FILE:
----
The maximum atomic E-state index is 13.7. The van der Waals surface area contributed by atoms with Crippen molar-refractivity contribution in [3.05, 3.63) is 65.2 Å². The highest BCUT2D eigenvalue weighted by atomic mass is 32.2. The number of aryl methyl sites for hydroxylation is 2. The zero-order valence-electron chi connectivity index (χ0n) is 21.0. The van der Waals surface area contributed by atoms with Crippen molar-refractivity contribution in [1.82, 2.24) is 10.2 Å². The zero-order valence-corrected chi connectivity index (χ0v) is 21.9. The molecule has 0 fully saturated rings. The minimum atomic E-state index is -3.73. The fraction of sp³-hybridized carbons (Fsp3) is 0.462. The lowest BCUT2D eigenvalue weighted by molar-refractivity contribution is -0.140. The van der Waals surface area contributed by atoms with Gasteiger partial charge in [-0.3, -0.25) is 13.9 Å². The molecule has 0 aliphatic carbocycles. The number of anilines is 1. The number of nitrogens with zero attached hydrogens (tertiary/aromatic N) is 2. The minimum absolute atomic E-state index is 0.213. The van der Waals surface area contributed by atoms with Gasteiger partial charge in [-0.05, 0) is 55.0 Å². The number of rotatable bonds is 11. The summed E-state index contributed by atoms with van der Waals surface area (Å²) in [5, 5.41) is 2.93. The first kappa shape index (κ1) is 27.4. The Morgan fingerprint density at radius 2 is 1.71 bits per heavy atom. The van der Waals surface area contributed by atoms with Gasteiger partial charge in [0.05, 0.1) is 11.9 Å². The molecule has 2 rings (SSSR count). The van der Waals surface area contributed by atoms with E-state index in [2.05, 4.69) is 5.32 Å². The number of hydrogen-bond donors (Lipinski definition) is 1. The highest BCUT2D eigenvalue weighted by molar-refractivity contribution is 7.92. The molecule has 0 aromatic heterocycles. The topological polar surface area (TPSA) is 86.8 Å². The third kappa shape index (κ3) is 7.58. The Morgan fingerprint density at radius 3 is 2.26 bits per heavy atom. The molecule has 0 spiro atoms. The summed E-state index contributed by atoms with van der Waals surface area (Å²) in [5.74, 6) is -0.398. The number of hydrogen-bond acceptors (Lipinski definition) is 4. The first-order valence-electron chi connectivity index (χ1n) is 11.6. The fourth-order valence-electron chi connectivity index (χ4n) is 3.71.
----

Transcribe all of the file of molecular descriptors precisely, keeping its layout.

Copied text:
The maximum atomic E-state index is 13.7. The van der Waals surface area contributed by atoms with Crippen molar-refractivity contribution in [3.05, 3.63) is 65.2 Å². The highest BCUT2D eigenvalue weighted by atomic mass is 32.2. The number of aryl methyl sites for hydroxylation is 2. The zero-order valence-electron chi connectivity index (χ0n) is 21.0. The van der Waals surface area contributed by atoms with Crippen molar-refractivity contribution in [1.82, 2.24) is 10.2 Å². The zero-order valence-corrected chi connectivity index (χ0v) is 21.9. The molecule has 0 fully saturated rings. The minimum atomic E-state index is -3.73. The fraction of sp³-hybridized carbons (Fsp3) is 0.462. The lowest BCUT2D eigenvalue weighted by molar-refractivity contribution is -0.140. The van der Waals surface area contributed by atoms with Gasteiger partial charge in [-0.3, -0.25) is 13.9 Å². The molecule has 0 aliphatic carbocycles. The number of anilines is 1. The number of nitrogens with zero attached hydrogens (tertiary/aromatic N) is 2. The minimum absolute atomic E-state index is 0.213. The van der Waals surface area contributed by atoms with Gasteiger partial charge in [-0.05, 0) is 55.0 Å². The number of rotatable bonds is 11. The summed E-state index contributed by atoms with van der Waals surface area (Å²) in [5, 5.41) is 2.93. The first kappa shape index (κ1) is 27.4. The Morgan fingerprint density at radius 2 is 1.71 bits per heavy atom. The van der Waals surface area contributed by atoms with Gasteiger partial charge in [0.05, 0.1) is 11.9 Å². The molecule has 2 rings (SSSR count). The van der Waals surface area contributed by atoms with E-state index in [2.05, 4.69) is 5.32 Å². The number of hydrogen-bond donors (Lipinski definition) is 1. The highest BCUT2D eigenvalue weighted by molar-refractivity contribution is 7.92. The molecule has 0 aromatic heterocycles. The topological polar surface area (TPSA) is 86.8 Å². The third kappa shape index (κ3) is 7.58. The Morgan fingerprint density at radius 3 is 2.26 bits per heavy atom. The molecule has 0 spiro atoms. The summed E-state index contributed by atoms with van der Waals surface area (Å²) in [5.74, 6) is -0.398. The number of hydrogen-bond acceptors (Lipinski definition) is 4. The first-order valence-electron chi connectivity index (χ1n) is 11.6. The fourth-order valence-electron chi connectivity index (χ4n) is 3.71.